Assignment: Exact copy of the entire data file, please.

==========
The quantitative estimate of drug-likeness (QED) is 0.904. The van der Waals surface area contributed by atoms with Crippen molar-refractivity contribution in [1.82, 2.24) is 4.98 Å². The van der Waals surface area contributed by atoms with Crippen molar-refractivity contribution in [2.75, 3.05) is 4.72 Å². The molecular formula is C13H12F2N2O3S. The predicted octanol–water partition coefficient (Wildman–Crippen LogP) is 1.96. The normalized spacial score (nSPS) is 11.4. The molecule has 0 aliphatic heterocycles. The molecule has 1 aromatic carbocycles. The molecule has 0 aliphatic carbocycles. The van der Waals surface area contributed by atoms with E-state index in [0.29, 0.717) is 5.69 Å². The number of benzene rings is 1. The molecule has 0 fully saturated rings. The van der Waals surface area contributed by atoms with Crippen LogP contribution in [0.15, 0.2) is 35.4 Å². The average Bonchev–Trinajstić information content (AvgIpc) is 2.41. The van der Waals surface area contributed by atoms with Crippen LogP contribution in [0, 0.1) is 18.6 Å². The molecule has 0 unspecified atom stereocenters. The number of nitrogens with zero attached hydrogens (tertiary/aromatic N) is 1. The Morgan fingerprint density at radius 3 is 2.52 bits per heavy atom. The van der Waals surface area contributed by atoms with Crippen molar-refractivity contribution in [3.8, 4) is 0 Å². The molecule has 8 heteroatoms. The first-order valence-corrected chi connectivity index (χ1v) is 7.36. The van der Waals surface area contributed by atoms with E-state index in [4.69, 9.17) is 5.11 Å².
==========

The quantitative estimate of drug-likeness (QED) is 0.904. The van der Waals surface area contributed by atoms with Crippen molar-refractivity contribution in [1.82, 2.24) is 4.98 Å². The van der Waals surface area contributed by atoms with Crippen molar-refractivity contribution in [2.75, 3.05) is 4.72 Å². The molecular formula is C13H12F2N2O3S. The predicted octanol–water partition coefficient (Wildman–Crippen LogP) is 1.96. The normalized spacial score (nSPS) is 11.4. The molecule has 0 aliphatic heterocycles. The molecule has 1 aromatic carbocycles. The molecule has 0 aliphatic carbocycles. The van der Waals surface area contributed by atoms with E-state index in [0.29, 0.717) is 5.69 Å². The number of benzene rings is 1. The molecule has 0 fully saturated rings. The van der Waals surface area contributed by atoms with Crippen LogP contribution in [0.15, 0.2) is 35.4 Å². The average Bonchev–Trinajstić information content (AvgIpc) is 2.41. The van der Waals surface area contributed by atoms with Crippen LogP contribution in [0, 0.1) is 18.6 Å². The molecule has 0 unspecified atom stereocenters. The number of nitrogens with zero attached hydrogens (tertiary/aromatic N) is 1. The Morgan fingerprint density at radius 3 is 2.52 bits per heavy atom. The van der Waals surface area contributed by atoms with Crippen molar-refractivity contribution in [3.8, 4) is 0 Å². The molecule has 8 heteroatoms. The first-order valence-corrected chi connectivity index (χ1v) is 7.36. The van der Waals surface area contributed by atoms with E-state index in [4.69, 9.17) is 5.11 Å².